1. Introduction – “Society has been completely urbanized… The street is a place to play and learn. The street is disorder…This disorder is alive. It informs. It surprises…  The urban space of the street is a place for talk, given over as much to the exchange of words and signs as it is to the exchange of things. A place where speech becomes writing. A place where speech can become 'savage' and, by escaping rules and institutions, inscribe itself on walls.” (Lefebvre, 1970, p. 19)

As the World Urbanization Prospects[2] reveals, over 75% of the developed world now live in cities and urban agglomerations. Although the globalization of the network society (Castells, 2000) is unevenly distributed, these networks of cities incorporate a vast amount of population mobility, flows of intellectual and material capital, expanding beyond historic and local identity politics, allowing it to be possible to reach farther, faster, deeper and cheaper (Friedman, 2005). They are too, as Carmo (2012) pointed out, arenas of struggle and conflict where social forces, operating on complex and often unpredictable ways, take over and remake spaces.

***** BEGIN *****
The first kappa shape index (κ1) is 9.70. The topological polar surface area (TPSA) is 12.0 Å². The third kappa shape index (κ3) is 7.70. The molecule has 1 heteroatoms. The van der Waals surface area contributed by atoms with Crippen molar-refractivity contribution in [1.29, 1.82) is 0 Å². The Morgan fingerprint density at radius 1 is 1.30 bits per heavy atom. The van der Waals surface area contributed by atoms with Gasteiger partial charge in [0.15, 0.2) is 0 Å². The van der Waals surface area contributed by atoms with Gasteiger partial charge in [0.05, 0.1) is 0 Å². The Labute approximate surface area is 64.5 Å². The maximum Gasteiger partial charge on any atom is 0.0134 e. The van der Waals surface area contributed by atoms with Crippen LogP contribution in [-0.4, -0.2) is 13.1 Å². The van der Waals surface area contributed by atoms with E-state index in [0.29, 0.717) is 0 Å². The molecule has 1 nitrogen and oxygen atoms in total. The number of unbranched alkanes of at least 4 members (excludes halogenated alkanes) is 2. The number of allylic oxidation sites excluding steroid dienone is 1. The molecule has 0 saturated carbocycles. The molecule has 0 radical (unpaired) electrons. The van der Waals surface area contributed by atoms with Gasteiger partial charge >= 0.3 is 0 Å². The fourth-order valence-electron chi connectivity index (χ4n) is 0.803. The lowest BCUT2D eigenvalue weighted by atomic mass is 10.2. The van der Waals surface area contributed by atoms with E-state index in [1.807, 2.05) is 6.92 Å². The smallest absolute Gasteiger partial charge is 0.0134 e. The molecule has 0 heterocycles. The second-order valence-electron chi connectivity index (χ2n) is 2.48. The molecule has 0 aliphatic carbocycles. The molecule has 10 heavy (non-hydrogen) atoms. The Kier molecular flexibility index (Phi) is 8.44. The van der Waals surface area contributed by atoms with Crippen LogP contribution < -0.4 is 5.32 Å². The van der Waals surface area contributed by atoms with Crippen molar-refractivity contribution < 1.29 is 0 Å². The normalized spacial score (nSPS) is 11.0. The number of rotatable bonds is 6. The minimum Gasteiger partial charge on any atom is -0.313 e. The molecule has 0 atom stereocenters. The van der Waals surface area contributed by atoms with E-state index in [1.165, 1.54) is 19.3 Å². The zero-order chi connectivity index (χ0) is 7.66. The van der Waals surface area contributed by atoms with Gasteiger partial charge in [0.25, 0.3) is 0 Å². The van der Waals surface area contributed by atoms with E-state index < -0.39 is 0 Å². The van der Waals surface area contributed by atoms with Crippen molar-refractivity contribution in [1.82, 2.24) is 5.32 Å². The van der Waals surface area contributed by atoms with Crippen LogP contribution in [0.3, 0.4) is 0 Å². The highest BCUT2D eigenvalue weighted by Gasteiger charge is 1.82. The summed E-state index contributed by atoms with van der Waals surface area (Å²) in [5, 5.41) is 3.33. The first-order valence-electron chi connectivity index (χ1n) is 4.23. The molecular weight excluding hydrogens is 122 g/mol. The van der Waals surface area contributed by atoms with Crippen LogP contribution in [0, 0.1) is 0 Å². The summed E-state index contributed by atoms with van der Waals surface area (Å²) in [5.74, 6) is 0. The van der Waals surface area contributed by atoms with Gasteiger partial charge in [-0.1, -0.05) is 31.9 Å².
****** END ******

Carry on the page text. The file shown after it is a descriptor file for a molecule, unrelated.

Street art has emerged in this moment of speeded and interconnected urbanization, and it’s no surprise that has greater visibility in global world cities where accumulation of people, capital, built infrastructures and flows of information are densest (Irvine, 2012). Irvine defends that to some extend street art is a response to globalization while resisting being absorbed into its convenient processes. It interrupts the totalizing sense of space produced in modern cities with a local, place-bound gesture, standing that “we’re here with this message now”.